Evelyn Rising, second vice president for the National Association of Colored Women’s Clubs, speaks on Saturday about adults being role models for children during the New Mexico Association of Colored Women’s Clubs Conference. Photo by Eric Kluth.
By Darrell Todd Maurina
While she was a child growing up in New Mexico, Evelyn Rising’s family didn’t have much money, but she said hard work and strong faith made it possible for her to get an education.
“This is a different world from what we had growing up. Yesterday I could run and play in the streets because my mother didn’t have to worry about me getting run over or being a victim of a drive-by shooting,” Rising told Saturday’s statewide meeting of the New Mexico Association of Colored Women’s Clubs. “We didn’t have a lot growing up in material things, but we didn’t know it because we had an abundance of love.”
Now an academic advisor at Texas Tech, Rising headlined the 65th annual state convention of an organization dedicated to promoting fellowship and cooperation among black women. She told the audience at Clovis’ La Quinta Inn that having more material possessions hasn’t helped today’s youth.
Rising also said crime is more frequent and much more violent, even though children today have more money than she had growing up.
“They kill for joy, they kill for fun, they kill for tennis shoes and anything else,” Rising said.
Rising said that even though society has changed, the solution hasn’t.
“You have an impact on some child’s life,” Rising said. “Children need our help because they are emotionally, mentally and physically fragile.”
Rising warned the assembled women that even if their children are grown, they need to seek out opportunities to become mentors for people their grandchildren’s age.
“Our children need standards,” Rising said. “Our daughters and granddaughters wear skirts shorter than the fuse on a firecracker. Our sons wear pants big enough for three or four of us, with their dirty underwear hanging out.”
But clothes aren’t the problem, Rising said, just a symptom of young people who have decided to look for love and stimulation in the wrong places.
“Our children need drugs,” Rising said … but not the kind many are taking.
“I was drug to church Sunday morning, I was drug to church Sunday night, I was drug to church Wednesday night, to Sunday school, to vacation Bible school, and to the woodshed when I needed it,” she said. “If more children in this world had that drug problem, we’d be in a lot better world.”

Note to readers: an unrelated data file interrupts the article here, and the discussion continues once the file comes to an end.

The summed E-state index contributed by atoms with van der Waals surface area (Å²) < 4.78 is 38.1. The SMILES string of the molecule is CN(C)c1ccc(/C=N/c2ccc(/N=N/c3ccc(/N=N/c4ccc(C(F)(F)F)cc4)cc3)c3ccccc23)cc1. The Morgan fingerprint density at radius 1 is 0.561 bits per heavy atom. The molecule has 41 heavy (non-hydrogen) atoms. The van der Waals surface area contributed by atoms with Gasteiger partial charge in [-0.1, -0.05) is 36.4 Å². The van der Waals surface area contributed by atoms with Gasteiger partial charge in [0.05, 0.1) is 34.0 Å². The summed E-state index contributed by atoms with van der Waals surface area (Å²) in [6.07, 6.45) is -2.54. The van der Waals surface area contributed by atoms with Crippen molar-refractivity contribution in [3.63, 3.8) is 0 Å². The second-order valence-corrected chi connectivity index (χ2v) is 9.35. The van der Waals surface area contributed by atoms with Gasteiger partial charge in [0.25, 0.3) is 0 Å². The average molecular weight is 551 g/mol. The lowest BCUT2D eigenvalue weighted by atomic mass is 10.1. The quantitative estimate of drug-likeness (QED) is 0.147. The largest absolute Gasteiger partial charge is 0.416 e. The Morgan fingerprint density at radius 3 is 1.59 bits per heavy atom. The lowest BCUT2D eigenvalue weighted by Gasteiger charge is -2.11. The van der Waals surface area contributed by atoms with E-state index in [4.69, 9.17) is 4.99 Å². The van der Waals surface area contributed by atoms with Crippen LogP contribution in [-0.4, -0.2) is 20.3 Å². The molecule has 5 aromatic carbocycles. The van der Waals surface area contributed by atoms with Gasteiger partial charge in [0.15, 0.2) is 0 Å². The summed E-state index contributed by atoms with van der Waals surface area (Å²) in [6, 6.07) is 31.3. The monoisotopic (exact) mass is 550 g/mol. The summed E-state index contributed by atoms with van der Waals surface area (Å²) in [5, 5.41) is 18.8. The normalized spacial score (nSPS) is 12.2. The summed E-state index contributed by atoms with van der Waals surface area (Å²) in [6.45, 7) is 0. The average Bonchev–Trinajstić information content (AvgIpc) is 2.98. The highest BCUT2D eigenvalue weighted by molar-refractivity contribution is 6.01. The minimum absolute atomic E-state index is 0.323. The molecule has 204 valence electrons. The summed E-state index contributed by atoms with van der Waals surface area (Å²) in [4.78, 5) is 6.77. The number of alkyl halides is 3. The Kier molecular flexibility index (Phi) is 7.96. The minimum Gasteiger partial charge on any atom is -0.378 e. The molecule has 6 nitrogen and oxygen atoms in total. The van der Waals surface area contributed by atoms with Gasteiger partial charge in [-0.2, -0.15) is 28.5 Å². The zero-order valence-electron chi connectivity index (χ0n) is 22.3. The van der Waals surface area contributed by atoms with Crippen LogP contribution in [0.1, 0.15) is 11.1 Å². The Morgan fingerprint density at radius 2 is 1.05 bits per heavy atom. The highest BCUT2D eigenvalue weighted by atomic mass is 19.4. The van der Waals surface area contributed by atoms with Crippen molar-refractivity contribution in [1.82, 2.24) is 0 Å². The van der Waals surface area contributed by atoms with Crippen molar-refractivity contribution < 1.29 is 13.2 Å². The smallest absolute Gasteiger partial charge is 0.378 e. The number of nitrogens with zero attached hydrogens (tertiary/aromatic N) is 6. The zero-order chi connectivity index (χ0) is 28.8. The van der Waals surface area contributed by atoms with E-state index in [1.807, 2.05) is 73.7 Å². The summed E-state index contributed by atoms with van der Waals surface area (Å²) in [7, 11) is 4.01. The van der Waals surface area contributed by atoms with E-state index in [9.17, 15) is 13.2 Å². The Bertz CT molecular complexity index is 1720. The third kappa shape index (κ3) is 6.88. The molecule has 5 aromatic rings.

Rising said older women need to become mentors for young people to model specific types of responsibility that were once learned at home, combined with an understanding of how hard their black parents and grandparents had to fight to get the right to an education.
“Our kids need to learn to manage a dollar; our kids need to have an allowance and learn to save for a rainy day,” Rising said. “The doors of education gotta be pushed wide open; our children must never lose their zeal for a better future.”
Helen Miles, a retired nurse at Plains Regional Medical Center and president of the organization’s Clovis chapter, said she loved the opportunity to have Rising speak about helping young people.
“The guest speaker was just wonderful,” Miles said. “I said to her before she came, our theme is passing on our heritage, building through our youths. She said she was already writing her speech on that.”
Miles said the Clovis chapter focuses on raising scholarship money for students who might otherwise be unable to afford higher education, along with helping nursing home residents and needy families at Thanksgiving.
“We do raffles, we sell dinners, we do mentoring in school, we do whatever we can,” Miles said.
While small, the Clovis chapter of 11 members currently helps provide scholarships for two graduates of Clovis High School attending New Mexico colleges. Miles said the group is looking for new members and is specifically interested in attracting younger women.
“It’s mostly anything we do, we do for the children,” Miles said.